In a theater cycle full of joy (yippee — almost an entire season of watching live theater again), nothing may top the elation of hearing Vietnamese words spoken on stage and the reaction of those in the audience able to follow along.
But it isn’t just the occasional words that make Song of Me (written by Mai Lê and Đạt Peter Tôn, now playing at Stages) something to celebrate. It’s the 360-degree nature of the whole production. Written, directed, and starring Vietnamese artists, Song of Me tells the story of modern-day Vietnamese 30-something siblings living in Houston.
With the second-largest Vietnamese population in the United States right here in Texas, you’d think we’d have seen a show or two like this before. After all, isn’t theater supposed to reflect and tell the stories of the communities we live in?
Yes, we had a production of Qui Nguyen’s terrific Vietgone back in 2019 at the Alley. But it’s been crickets before and after, and we’ve certainly never had a homegrown show hit our stages. To say it’s about damn time is an understatement.
To finally break this spell, Lê and Tôn have created a sweetly funny two-hander family dramedy with a delicious added touch.
Siblings Philip (Sergio Mauritz Ang) and Luci (Mai Lê) are reunited at Philip’s loft on the eve of his wedding to make eggrolls for the 60 or so expected guests. A small wedding, we learn, because while Philip’s fiancé Nathan has invited his whole family, Philip has been estranged from his parents for quite some time, much to Luci’s chagrin.
As the pair make traditional Vietnamese eggrolls on stage (the scrumptious smells from the working kitchen will have your stomach grumbling all show) they reminisce about the challenges of growing up with immigrant parents, laugh at past antics, dissect their love lives and figure out how identity, heritage, and family will define their next moves. And what that will ultimately mean for the sibling’s relationship.
If that sounds like a familiar plot structure, it is. Cooking aside, Song of Me doesn’t push any narrative or structural boundaries. But it’s in that comfort zone that the play does something quite wonderful. It allows the siblings to talk about Vietnamese customs, family dynamics, clothing, food and occasionally speak the language while being both inclusive and instructive.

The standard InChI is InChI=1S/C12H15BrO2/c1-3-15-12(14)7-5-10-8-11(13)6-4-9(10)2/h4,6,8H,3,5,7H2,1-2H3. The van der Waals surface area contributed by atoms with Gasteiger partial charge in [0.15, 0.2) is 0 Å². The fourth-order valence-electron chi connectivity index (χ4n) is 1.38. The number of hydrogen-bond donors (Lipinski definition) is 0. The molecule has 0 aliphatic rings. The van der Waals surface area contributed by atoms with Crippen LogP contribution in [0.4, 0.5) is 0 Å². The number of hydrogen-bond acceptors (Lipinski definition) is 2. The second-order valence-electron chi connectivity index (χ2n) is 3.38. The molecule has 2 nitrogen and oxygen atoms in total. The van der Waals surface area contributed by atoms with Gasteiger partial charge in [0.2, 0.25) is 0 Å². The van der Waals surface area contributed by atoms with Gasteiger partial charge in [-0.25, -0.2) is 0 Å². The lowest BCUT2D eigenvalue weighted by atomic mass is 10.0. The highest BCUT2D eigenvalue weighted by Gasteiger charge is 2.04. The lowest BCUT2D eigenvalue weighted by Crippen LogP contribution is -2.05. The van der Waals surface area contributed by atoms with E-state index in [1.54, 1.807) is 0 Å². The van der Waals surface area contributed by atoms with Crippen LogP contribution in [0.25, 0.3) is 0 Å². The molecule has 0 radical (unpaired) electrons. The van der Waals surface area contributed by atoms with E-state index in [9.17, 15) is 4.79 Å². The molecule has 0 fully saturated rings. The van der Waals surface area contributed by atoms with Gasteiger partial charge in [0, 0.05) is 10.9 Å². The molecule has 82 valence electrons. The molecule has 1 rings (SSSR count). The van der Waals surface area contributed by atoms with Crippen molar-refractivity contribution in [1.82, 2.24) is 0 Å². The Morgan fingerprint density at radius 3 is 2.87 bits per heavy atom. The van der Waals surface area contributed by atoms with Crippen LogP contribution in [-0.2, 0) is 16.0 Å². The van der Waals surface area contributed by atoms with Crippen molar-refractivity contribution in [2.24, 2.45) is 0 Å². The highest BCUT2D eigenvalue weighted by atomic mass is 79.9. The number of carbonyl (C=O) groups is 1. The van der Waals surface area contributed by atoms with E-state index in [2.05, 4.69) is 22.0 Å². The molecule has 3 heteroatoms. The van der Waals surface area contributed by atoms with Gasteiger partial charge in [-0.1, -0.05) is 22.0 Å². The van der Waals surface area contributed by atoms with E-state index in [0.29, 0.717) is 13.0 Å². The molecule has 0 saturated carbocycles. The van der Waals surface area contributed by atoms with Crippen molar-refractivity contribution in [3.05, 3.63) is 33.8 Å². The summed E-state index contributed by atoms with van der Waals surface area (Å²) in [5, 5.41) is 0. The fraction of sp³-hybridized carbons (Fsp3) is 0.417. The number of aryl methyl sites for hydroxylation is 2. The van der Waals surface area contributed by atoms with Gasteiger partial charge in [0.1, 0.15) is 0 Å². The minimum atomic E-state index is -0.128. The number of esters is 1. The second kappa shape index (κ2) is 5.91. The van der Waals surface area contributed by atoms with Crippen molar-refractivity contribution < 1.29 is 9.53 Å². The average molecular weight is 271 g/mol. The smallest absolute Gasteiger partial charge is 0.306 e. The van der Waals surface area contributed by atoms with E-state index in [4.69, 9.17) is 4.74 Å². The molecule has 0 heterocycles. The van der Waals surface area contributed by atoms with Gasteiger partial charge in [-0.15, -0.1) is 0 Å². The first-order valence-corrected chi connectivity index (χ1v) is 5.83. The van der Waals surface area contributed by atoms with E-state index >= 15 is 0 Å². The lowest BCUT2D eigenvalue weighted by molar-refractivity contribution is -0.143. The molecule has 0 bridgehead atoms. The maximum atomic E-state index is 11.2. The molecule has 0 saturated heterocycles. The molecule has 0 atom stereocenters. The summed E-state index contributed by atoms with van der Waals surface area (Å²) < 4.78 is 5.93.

The feeling of pride and warmth seeing your culture on stage was humming all throughout the audience. As was the connection of learning something new about your neighbor while recognizing the story’s relatable humanity.
It may sound simple, but that’s a lot of weight to carry for a production. Especially when you’re the first to do it and you’ve waited such a long time for the chance.
It’s no wonder then that amidst this easy-to-warm-to-show, there’s a hint of indulgence in some of the writing, direction, and performance.
At around an hour and a half, the show feels somewhat draggy in places. The cooking and comedic banter between the siblings is fun to watch, but it takes too long for the show to build conflict.
Similarly, once things are resolved, we get about four different closing scenes including a musical moment that while cute in theory, tests our patience when it outlives its welcome. There are a lot of ideas crammed into the final bits of the show. All good ideas in theory, but when tossed together the effect is inelegantly bumpy.
Directing theater in the round is a beast at the best of times, throw in the cooking element and you’ve got added challenges. Tôn (who also directs the show in addition to co-writing) keeps things moving, which helps with sightlines (no one wants to look at actors’ backs) but at times loses the flow.
Direction that calls for Philip spinning slowly in a chair while talking so he’s visible to all, or the pair trying to show off a photo so everyone can see feels awkwardly unnatural. As does the amount of time he has the pair boisterously twerking or pelvic thrusting for comic effect.
There’s a broad element to the comedy in the show, which either is or isn’t your cup of tea. But when Tôn allows his cast to slow things down, take a pause and play to the more serious or naturalistic elements of the story, the whole play elevates.
It’s that same broadness that works for and against Lê, whose excellent comic timing we’ve seen again and again on Houston stages. But in both writing and performing Luci, Lê doesn’t give herself a lot of room to branch away from her usual, often physical, comic shtick.
Save for the final serious moments, which Lê leans into just fine, it feels like we’re getting more of the same from this talented performer when range is what we’d hoped for when she finally held the reins.
It’s a Stages, and possibly Houston, debut for Ang as Philip, but hopefully not his last. We instantly fall for his easy manner, occasional silliness, and concentration in the kitchen. When Philip talks about falling in love with Nathan, our hearts are happy he’s happy. When we see the hurt the family rift has inflicted on him, those same hearts break.
It’s Ang that brings subtlety to the show in all states of emotion. It may not be the flashy role, but it’s the one we warm to most.
It’s rare for a newly birthed play by emerging playwrights to be issue-free. But while Song of Me has some kinks to work out, there’s no question that it’s a full-hearted triumphant premiere on multiple levels. Ground has been broken here and community connections have been made.
Let’s hope that more theaters realize that our mouths watering at the eggrolls cooking was just as much about wanting to see more voices like this on and behind Houston stages as it was about the smell of the food itself.
Song of Me continues through June 12 at Stages, 800 Rosine. For more information, visit stageshouston.com or call 713-527-0123. $15 – $79.